Asking God to use your life and telling Him how you would like it to be used are wonderful things because He always loves to hear what's on our hearts, but I have to remember that it is not I who tells Him how to use my life, it is He who tells me how He would like to use my life. And in a life truly surrendered to Christ, is there anything too "small"?
Yet you, LORD, are our Father.
We are the clay; You are the potter;
we are all the work of Your hand.
Shall what is formed say to the one who formed it,
"You did not make me"?
Can the pot say to the potter,
"You know nothing"?
Does not the potter have the right to make out of the same lump of clay some pottery for special purposes and some for common use? (Romans 9:21)
He may never ask me to minister overseas or write a book or get my doctorate (or He may...), but no matter what He asks me to do I know He is asking me (asking us) to be faithful, to trust Him, His knowledge, His goodness, His plans, and His Way.
And who was a better example of this than Jesus Christ Himself? He doesn't ask us to do anymore than He's already done Himself. Jesus submitted His will to the Father's, letting God direct His life and not following His own desires. He even submitted to the point of a torturous, painful, humiliating death. And who would think that something good could come out of death?!
In your relationships with one another, have the same mindset as Christ Jesus:
Who, being in very nature God,
did not consider equality with God something to be used to his own advantage;
rather, he made himself nothing by taking the very nature of a servant,
being made in human likeness.
And being found in appearance as a man,
he humbled himself by becoming obedient to death—
even death on a cross!
We forget that we can see the whole picture. We know how the story goes - yes Jesus died on the Cross, but He also rose from the dead, ascended back into Heave, and sent the Holy Spirit to be with us always. But His disciples didn't know this (yes, Jesus had warned them, but like normal humans, they didn't get it); from their perspective their Messiah had just been killed. Who would have guessed that Jesus' death was actually the catalyst in the most miraculous events that would ever occur (and that still are occurring)?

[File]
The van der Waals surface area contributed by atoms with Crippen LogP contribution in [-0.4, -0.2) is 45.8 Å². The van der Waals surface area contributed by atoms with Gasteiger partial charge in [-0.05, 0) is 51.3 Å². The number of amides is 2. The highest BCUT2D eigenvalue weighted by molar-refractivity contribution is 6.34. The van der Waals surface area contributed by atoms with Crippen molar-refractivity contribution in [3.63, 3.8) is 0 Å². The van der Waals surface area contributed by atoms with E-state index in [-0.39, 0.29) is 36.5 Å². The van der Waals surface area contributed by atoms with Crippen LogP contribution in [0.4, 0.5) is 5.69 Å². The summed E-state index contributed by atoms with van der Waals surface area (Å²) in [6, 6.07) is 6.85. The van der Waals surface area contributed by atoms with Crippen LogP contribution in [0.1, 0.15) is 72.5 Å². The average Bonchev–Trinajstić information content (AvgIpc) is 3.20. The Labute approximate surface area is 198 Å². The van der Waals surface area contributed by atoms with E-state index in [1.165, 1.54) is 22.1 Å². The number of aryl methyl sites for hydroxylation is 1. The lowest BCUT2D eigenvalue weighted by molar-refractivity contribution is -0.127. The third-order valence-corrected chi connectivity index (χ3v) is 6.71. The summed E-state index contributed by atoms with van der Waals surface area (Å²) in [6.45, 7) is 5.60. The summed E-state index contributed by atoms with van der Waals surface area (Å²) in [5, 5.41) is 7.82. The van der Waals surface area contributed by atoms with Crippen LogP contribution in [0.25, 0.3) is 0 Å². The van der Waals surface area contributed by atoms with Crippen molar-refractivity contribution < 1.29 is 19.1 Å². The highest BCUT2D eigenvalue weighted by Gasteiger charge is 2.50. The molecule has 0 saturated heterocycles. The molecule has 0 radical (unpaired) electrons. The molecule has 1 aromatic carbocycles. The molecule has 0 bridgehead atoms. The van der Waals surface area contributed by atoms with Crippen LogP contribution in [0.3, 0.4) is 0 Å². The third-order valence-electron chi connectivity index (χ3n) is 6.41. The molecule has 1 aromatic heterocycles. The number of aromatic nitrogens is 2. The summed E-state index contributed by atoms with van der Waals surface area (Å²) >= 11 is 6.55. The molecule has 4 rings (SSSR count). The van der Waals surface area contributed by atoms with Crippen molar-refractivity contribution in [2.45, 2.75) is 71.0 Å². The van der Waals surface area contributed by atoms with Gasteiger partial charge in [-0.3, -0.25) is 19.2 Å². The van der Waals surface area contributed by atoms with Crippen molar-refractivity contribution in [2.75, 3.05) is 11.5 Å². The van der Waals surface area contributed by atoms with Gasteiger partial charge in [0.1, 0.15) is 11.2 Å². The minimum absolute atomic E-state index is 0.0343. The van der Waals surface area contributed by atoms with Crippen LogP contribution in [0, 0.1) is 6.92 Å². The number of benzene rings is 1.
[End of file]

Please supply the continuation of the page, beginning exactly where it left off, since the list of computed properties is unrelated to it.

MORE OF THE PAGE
It is the same for us today. Yes, some of us will be asked to write books that change the lives of thousands of people, but others of us (most of us) will be asked to be faithful to the small, everyday events of life. When we truly trust in God's ways He is able to work in our lives in ways we didn't think possible, in ways we may not even be aware of - in our kindness to strangers, in our welcoming people into our homes, in our sharing our faith in Christ with our friends and coworkers - it may seem mundane to us at the time, but in His hands it could be accomplishing eternal purposes.
Brothers and sisters, think of what you were when you were called. Not many of you were wise by human standards; not many were influential; not many were of noble birth. But God chose the foolish things of the world to shame the wise; God chose the weak things of the world to shame the strong. God chose the lowly things of this world and the despised things—and the things that are not—to nullify the things that are, so that no one may boast before him. (1 Corinthians 1: 26-29)
For me it is humbling, exhilarating, and challenging to pour out my heart, my dreams, and my desires to Lord, but to continually submit to the fact that He is the Potter and I am the clay, created for His good works.
For we are God's handiwork,
created in Christ Jesus to do good works,
which God prepared in advance for us to do.